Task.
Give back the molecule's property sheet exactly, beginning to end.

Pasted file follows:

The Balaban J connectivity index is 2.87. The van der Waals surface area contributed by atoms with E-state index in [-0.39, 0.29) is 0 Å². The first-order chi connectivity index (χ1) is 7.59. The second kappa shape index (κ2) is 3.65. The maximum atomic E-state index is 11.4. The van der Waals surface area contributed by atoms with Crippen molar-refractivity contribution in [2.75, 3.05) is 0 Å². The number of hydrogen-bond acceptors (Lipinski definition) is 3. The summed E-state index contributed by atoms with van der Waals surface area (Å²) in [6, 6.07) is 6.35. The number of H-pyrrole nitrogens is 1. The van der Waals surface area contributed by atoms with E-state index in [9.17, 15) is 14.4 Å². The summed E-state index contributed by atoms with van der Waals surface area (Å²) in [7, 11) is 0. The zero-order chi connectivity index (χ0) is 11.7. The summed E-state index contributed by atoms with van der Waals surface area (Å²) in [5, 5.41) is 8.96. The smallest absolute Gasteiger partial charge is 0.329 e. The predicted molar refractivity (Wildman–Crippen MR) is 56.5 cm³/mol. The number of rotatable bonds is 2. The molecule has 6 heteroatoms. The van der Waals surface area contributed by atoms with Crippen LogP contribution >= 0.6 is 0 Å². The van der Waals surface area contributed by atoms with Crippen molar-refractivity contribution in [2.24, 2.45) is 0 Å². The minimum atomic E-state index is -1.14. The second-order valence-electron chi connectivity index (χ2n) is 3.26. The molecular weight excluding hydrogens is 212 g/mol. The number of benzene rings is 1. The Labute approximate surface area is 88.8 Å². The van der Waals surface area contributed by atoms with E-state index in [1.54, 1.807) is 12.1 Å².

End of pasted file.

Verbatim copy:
The Balaban J connectivity index is 2.87. The van der Waals surface area contributed by atoms with E-state index in [-0.39, 0.29) is 0 Å². The first-order chi connectivity index (χ1) is 7.59. The second kappa shape index (κ2) is 3.65. The maximum atomic E-state index is 11.4. The van der Waals surface area contributed by atoms with Crippen molar-refractivity contribution in [2.75, 3.05) is 0 Å². The number of hydrogen-bond acceptors (Lipinski definition) is 3. The summed E-state index contributed by atoms with van der Waals surface area (Å²) in [6, 6.07) is 6.35. The number of H-pyrrole nitrogens is 1. The van der Waals surface area contributed by atoms with E-state index in [9.17, 15) is 14.4 Å². The summed E-state index contributed by atoms with van der Waals surface area (Å²) in [7, 11) is 0. The zero-order chi connectivity index (χ0) is 11.7. The summed E-state index contributed by atoms with van der Waals surface area (Å²) in [5, 5.41) is 8.96. The smallest absolute Gasteiger partial charge is 0.329 e. The predicted molar refractivity (Wildman–Crippen MR) is 56.5 cm³/mol. The number of rotatable bonds is 2. The molecule has 6 heteroatoms. The van der Waals surface area contributed by atoms with Crippen LogP contribution >= 0.6 is 0 Å². The van der Waals surface area contributed by atoms with Crippen molar-refractivity contribution in [2.24, 2.45) is 0 Å². The minimum atomic E-state index is -1.14. The second-order valence-electron chi connectivity index (χ2n) is 3.26. The molecular weight excluding hydrogens is 212 g/mol. The number of benzene rings is 1. The Labute approximate surface area is 88.8 Å². The van der Waals surface area contributed by atoms with E-state index in [1.54, 1.807) is 12.1 Å².